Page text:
Falling caterpillars, in fact, fall back to be eaten by local squirrels every year, the last time was 2015, according to Pamela Corl-Bennett, the state’s chief gardener volunteer coordinator and Ohio State University Extension Vegetarian lecturer.
Contrary to the common worms common in Ohio, to some extent, fallen worms come from South America and are commonly found in southern states, Corl-Bennett said. Anthropologists point out that the pests have recently moved into the area.
They can grow young crops, such as new grass, winter wheat, or pasture.
“When they fall to the ground, they look for places around the lawn to lay their eggs,” she said. “If you sow new grass, that is perfect (for them).”
Army worms lay their eggs in large numbers, so when they hatch, many caterpillars emerge at once.
For the past three to four weeks, mobile eaters have not been seen until the end of the week, completely eating grass.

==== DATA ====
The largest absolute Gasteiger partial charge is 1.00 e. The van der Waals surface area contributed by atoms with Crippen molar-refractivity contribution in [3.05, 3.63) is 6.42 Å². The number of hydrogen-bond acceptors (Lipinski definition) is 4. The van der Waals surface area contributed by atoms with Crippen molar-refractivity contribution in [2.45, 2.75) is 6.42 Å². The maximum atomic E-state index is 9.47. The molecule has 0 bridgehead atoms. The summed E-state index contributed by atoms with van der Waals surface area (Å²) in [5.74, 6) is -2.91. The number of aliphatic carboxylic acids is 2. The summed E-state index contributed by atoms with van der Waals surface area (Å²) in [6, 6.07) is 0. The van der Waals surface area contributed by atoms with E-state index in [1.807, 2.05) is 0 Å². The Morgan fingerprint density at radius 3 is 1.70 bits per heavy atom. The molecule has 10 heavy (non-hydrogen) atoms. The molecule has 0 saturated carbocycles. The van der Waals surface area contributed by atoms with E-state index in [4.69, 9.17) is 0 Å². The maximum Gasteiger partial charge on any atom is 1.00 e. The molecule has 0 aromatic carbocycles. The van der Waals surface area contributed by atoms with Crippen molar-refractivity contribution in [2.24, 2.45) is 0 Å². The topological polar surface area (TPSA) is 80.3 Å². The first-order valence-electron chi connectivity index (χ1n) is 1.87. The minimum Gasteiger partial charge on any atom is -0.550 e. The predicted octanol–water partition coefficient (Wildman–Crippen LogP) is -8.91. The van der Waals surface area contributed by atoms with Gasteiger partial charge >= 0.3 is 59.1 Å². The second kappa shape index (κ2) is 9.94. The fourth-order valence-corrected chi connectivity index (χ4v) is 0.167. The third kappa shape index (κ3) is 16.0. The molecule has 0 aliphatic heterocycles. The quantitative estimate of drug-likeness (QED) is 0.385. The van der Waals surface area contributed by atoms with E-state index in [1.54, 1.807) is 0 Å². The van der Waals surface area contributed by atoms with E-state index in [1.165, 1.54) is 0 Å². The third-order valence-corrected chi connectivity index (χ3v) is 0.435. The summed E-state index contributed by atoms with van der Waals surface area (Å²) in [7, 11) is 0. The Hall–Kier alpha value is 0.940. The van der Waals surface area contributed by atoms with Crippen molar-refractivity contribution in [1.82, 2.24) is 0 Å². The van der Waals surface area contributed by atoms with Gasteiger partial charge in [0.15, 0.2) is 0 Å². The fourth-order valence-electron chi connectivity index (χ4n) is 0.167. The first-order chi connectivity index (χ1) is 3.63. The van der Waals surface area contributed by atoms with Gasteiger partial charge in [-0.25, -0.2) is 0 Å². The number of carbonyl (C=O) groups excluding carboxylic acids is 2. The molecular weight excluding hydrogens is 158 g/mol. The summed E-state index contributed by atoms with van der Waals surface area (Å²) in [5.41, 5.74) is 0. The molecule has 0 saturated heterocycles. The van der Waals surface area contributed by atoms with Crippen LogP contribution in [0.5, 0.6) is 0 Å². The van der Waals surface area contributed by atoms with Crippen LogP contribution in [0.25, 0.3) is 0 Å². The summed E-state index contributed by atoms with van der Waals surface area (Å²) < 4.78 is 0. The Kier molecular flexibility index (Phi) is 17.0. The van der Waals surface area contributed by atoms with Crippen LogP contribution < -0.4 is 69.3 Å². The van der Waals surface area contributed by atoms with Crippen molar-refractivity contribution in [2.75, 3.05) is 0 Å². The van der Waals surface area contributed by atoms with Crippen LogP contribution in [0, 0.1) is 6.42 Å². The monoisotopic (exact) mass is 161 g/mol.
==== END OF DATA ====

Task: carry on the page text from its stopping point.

“They’re tiny at the time of hatching, they’re about eight inches long, but they don’t see the damage, so it’s already happening at the beginning of their life cycle,” said Corl-Bennett. “Then … at that inch, the big, the last steps, they start eating razors every day. Even though they live around and are doing some damage (it seems). When you get to that point, you can eat less.
She said the easiest way to check for the presence of grasshoppers is to take a gallon of water, mix it with a tablespoon of soap, and pour it over the brown spots on the grass. If they are worms, the soap mixture will spread to the surface.
The herbicides listed on the label can be removed with pesticides such as bifterinine, beta-syphilis, lamda or gamma-silolotrin, permethrin, delmetamine or other pyrethroids, ”said Corl-Bennett.
He said that fallen army worms do not kill grass because they do not eat grass crowns. “However, exposure to the sun and drying winds will complete the lawn,” says Corle-Bennett. Wet the crowns continuously and they will begin to grow. Fortunately, this helps to recover, and the weather is a bit colder.
Ohio State University entomologist Dave Tlarlar warns caution against worms, as they sometimes occur one year after the first mass attack in early August.